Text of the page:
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Unique Combination Machine - ever seen a Reypo?

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  • Unique Combination Machine - ever seen a Reypo?

    If you've been there, you'll understand why I just had to have this little jewel





    The fun thing about playing with machinery is I learn something new every day. Even though I already have a Delta lathe, a big table saw, six grinders and three drill presses, but I just had to have this baby to play with for a while. Wonder how is it such a unique, interesting and solidly-built machine has flown under the OWWM radar for all these years?

    The Reypo is just a really unique design with some clever features. It has even more presence on the bench than in the photos. The main body with motor weighs all I could carry. The table saw/grinder table is medium-size, but the DP and lathe are large enough and heavy enough to do full-size work. The lathe/saw/grinder spindle bearings are a foot apart and the lathe chuck thread is inch-and-a-quarter with a #2MT center. Even though it is called "Model Master", it is 67" long end-to-end and looks to be able to turn 36" between centers. This is real beef.






    Anyone ever seen a Reypo? Any dirty paper on one? Parts?

    thnx, jack vines

  • #2
    Makes Me wonder if that is where Shopsmith got their idea from.
    Way up on the cool meter. How much does it weigh and how big is the cap. of the lathe?

    Steve

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    • #3
      Very nice machine! Any idea how old it is?

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      • #4
        I like that! Looks much sturdier than a Shopsmith. To power the lathe, you unbelt the drill press head, turn the motor 90 degrees, and fit up another belt , right?

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        • #5
          Hell-for-stout lathe, has a gap-bed feature which will turn 12" and will turn 36" between centers.

          Yes, the motor rotates ninety counterclockwise and a second belt runs the lathe/grinder/saw.

          By the style and the tags, I'm guessing late '40s-early 50s.

          What is difficult to understand is how such a machine, with many heavy, detailed castings, could have been produced and sold without leaving a trace on the net or without anyone on the six most popular machine fora ever having seen one. Literally hundreds of machine-savvy guys have looked at the photos and not one has ever seen another Reypo.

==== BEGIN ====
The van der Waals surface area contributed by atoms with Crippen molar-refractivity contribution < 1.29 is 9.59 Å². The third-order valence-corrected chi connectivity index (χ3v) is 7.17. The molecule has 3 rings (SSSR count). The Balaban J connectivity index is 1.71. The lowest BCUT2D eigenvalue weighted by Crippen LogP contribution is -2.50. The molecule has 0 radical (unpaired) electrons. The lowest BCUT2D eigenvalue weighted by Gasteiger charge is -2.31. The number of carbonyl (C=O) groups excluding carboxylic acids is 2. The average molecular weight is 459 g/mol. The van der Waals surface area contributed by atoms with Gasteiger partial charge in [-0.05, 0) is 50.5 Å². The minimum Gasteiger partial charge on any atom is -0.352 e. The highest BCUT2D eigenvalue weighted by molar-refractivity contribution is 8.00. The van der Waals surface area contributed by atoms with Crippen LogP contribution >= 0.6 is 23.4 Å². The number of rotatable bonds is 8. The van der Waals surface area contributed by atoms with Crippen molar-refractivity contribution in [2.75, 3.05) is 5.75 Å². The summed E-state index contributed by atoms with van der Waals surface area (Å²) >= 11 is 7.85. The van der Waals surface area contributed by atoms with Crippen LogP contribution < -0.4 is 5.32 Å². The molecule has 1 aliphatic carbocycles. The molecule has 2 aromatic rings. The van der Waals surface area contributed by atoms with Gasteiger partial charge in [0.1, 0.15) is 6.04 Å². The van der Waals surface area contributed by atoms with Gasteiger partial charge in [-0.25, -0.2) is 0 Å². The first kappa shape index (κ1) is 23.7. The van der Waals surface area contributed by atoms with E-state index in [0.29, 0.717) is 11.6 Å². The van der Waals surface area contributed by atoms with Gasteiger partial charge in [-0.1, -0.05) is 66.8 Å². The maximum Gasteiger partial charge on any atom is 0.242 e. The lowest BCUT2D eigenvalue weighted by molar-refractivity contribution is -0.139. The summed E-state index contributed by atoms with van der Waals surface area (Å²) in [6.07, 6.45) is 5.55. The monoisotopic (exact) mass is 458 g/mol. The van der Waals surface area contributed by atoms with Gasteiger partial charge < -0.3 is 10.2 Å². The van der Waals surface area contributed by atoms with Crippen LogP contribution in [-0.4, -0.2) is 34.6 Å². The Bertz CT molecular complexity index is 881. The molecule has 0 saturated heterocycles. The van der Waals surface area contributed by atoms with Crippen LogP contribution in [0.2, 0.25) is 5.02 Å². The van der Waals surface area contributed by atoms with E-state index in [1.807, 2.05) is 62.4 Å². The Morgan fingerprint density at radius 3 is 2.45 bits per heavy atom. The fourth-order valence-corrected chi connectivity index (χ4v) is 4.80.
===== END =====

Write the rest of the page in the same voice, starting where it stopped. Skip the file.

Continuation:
thnx, jack vines

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          • #6
            Maybe you should try a forum about old woodworking machines.

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            • #7
              Originally posted by PackardV8

              What is difficult to understand is how such a machine, with many heavy, detailed castings, could have been produced and sold without leaving a trace on the net or without anyone on the six most popular machine fora ever having seen one. Literally hundreds of machine-savvy guys have looked at the photos and not one has ever seen another Reypo.


              thnx, jack vines
              Maybe it is from a paralell universe and it snuk in this one some how

              Steve

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              • #8
                Maybe you should try a forum about old woodworking machines.
                If a suggestion, thanks. The largest old woodworking machine forum is appropriately, Old WoodWorking Machines, known as OWWM. There are three other woodworking machine fora, an antique machinery section on PM, plus this and another home machinist form. That's seven major sites with a lot of overlap between machinery interests and experience. Usually, one, or several of all the savvy guys on these seven fora can give chapter and verse of the history, specs and personal experience. This Reypo is the first machine in memory no one on these cumulative sites even knew it existed.

                Thanks for all the looks and the patience. Any suggestions as to where else I might search? If any info surfaces, it will be shared.

                thnx, jack vines

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